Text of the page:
In Focus: Adolphus Busch Hall

Oct 19, 2016

Adolphus Busch Hall, former home of our Busch-Reisinger Museum, has served as a site for teaching and learning for Harvard students since the early 20th century. Visitors are welcome to view works of art, take in an organ concert, or discover more about the rich history of this magnificent hall during public hours.

Named after its principal donor, a German-American brewer based in St. Louis, Adolphus Busch Hall was built between 1914 and 1917. The hall originally housed Harvard University’s Germanic Museum, now the Busch-Reisinger Museum and part of the Harvard Art Museums.

The Germanic Museum was intended to illustrate the development of northern European art. In its early years, the collection included only reproductions—primarily plaster casts of medieval and Renaissance sculptures and architectural stonework. A gift from Kaiser Wilhelm II in 1903 included 22 plaster casts, among them replicas of the Golden Portal from the Church of Our Lady in Freiberg, Germany; the Naumburg west choir screen; and the bronze doors from the Hildesheim Cathedral (all remain on view today). Such reproductions, commonly used for study in the early 20th century, provide students the opportunity to examine masterpieces without having to travel abroad.

In his 1910 plan for Adolphus Busch Hall, Munich architect German Bestelmeyer aimed to evoke the settings of the original artworks. Thus, the building’s cavernous main hall resembles the nave of a medieval church, complete with a barrel vault, massive pillars, and chapel-like spaces. The northwest wing of the building, currently the home of the renovated Minda de Gunzburg Center for European Studies, was conceived in a Renaissance style. The adjacent and secluded Busch Courtyard is reminiscent of a cloister. At its center stands a bronze replica of the 12th-century Braunschweiger Löwe, or Brunswick Lion, an early example of monumental sculpture in the round.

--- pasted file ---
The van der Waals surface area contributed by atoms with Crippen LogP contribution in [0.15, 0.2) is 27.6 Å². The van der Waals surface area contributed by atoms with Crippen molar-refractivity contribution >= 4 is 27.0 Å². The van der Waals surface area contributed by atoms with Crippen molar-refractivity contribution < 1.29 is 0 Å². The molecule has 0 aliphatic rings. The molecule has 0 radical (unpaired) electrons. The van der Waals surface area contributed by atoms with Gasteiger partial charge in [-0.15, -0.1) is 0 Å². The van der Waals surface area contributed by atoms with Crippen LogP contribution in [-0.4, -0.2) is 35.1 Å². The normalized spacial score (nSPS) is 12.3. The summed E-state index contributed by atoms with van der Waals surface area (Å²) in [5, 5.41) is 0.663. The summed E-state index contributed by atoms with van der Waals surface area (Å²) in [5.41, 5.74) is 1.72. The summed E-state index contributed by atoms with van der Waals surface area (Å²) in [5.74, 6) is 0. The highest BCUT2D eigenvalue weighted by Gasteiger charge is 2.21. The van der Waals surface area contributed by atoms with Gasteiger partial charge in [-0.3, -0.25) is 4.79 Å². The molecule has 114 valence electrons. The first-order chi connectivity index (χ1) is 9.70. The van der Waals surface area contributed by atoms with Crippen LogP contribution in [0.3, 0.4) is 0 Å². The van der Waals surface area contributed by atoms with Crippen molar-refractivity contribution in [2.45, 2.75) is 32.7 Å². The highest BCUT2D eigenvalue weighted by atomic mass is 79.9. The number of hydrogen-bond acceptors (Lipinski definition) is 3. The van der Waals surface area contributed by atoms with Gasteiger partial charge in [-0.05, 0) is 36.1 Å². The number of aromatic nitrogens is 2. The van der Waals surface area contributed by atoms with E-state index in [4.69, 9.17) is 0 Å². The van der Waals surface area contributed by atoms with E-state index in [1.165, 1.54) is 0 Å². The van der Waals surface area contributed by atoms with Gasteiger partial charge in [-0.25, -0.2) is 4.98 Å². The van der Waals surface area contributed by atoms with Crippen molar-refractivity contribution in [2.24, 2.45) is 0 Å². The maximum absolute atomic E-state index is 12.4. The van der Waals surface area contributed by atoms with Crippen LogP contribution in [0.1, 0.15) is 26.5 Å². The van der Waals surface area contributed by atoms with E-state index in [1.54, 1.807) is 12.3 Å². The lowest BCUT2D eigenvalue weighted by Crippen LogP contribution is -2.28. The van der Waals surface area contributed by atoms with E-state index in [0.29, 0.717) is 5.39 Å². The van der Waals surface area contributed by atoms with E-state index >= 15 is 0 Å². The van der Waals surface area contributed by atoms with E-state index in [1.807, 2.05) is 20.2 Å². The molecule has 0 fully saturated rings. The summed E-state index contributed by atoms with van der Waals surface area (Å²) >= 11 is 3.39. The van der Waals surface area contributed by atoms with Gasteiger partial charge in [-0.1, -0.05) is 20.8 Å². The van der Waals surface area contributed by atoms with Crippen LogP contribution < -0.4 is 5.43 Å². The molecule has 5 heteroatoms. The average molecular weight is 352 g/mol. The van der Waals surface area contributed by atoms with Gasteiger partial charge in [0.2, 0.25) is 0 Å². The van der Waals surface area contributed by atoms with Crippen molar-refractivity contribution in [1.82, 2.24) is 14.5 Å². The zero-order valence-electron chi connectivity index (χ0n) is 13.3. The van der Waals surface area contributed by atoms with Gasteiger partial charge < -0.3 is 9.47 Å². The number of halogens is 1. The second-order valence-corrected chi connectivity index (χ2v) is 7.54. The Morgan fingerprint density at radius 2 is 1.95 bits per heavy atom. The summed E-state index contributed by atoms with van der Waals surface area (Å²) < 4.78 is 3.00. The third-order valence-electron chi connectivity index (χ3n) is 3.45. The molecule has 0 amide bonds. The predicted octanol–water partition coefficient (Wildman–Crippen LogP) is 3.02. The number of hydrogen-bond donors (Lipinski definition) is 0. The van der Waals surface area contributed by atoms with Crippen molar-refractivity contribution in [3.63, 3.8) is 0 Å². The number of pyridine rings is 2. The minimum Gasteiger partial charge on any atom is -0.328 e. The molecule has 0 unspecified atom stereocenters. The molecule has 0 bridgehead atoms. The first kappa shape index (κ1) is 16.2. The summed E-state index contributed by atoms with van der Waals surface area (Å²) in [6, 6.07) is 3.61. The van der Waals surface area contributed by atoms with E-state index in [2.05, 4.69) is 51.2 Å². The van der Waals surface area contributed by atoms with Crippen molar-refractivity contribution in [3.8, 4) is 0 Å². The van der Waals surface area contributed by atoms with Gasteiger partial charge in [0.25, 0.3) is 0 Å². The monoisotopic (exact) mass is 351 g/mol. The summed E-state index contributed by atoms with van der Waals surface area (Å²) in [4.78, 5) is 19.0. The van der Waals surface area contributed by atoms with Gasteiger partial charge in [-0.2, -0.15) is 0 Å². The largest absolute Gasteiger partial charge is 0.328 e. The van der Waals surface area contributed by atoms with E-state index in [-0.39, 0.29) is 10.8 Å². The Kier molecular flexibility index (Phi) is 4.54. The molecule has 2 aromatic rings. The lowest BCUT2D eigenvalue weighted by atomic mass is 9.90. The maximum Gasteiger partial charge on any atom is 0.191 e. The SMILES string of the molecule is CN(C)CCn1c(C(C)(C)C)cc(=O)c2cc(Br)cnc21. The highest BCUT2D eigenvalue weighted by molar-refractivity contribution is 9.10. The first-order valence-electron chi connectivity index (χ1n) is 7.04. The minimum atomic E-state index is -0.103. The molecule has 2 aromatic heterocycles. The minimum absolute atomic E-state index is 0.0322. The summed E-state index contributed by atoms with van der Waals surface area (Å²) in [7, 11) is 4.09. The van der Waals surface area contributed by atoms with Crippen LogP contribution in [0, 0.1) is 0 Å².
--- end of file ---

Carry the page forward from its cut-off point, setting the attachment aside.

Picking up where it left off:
The Germanic Museum was housed in Adolphus Busch Hall for almost 70 years. Today, some of the foundational plaster cast collection is still represented in Adolphus Busch Hall, while the majority of the Busch-Reisinger Museum collection—nearly 40,000 original works of art, dating from the seventh century to the present—is at the Harvard Art Museums’ main facility at 32 Quincy Street. The Busch-Reisinger remains the only museum in North America devoted to the arts of the German-speaking countries of central and northern Europe in all media and from all periods.

Besides displaying masterful sculptural replicas, plaster casts, and other works of art, Adolphus Busch Hall is home to Harvard’s 1958 D. A. Flentrop organ, made famous by concert organist E. Power Biggs. The influential Cambridge resident made several recordings and live radio broadcasts on the organ, which has a mechanical connection between its 1,600 pipes and keys. During the academic year on Thursday afternoons, Harvard students and the public can attend free organ concerts, as part of a recital series hosted by the Harvard Organ Society, Harvard’s Memorial Church, and the Harvard Art Museums.

Adolphus Busch Hall, located at 29 Kirkland Street in Cambridge, is open to the public Wednesdays, 1–5pm, and Saturdays, 10am–2pm. It is closed on major holidays. The courtyard is open during the summer months, Monday to Friday, 10am–5pm. Admission to the hall and courtyard is free.

There is a wheelchair-accessible entrance to the courtyard located on Cabot Way, 27 Kirkland Street.

See the Harvard Art Museums calendar for details about the midday organ recital series.

Adolphus Busch Hall is available for private event rentals, providing an enchanting atmosphere for intimate weddings, parties, and corporate events. See our rentals page for more information.

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Jeffrey Hamburger, Kuno Francke Professor of German Art & Culture at Harvard University, discusses the rich history behind the Harvard Art Museums’ Adolphus Busch Hall.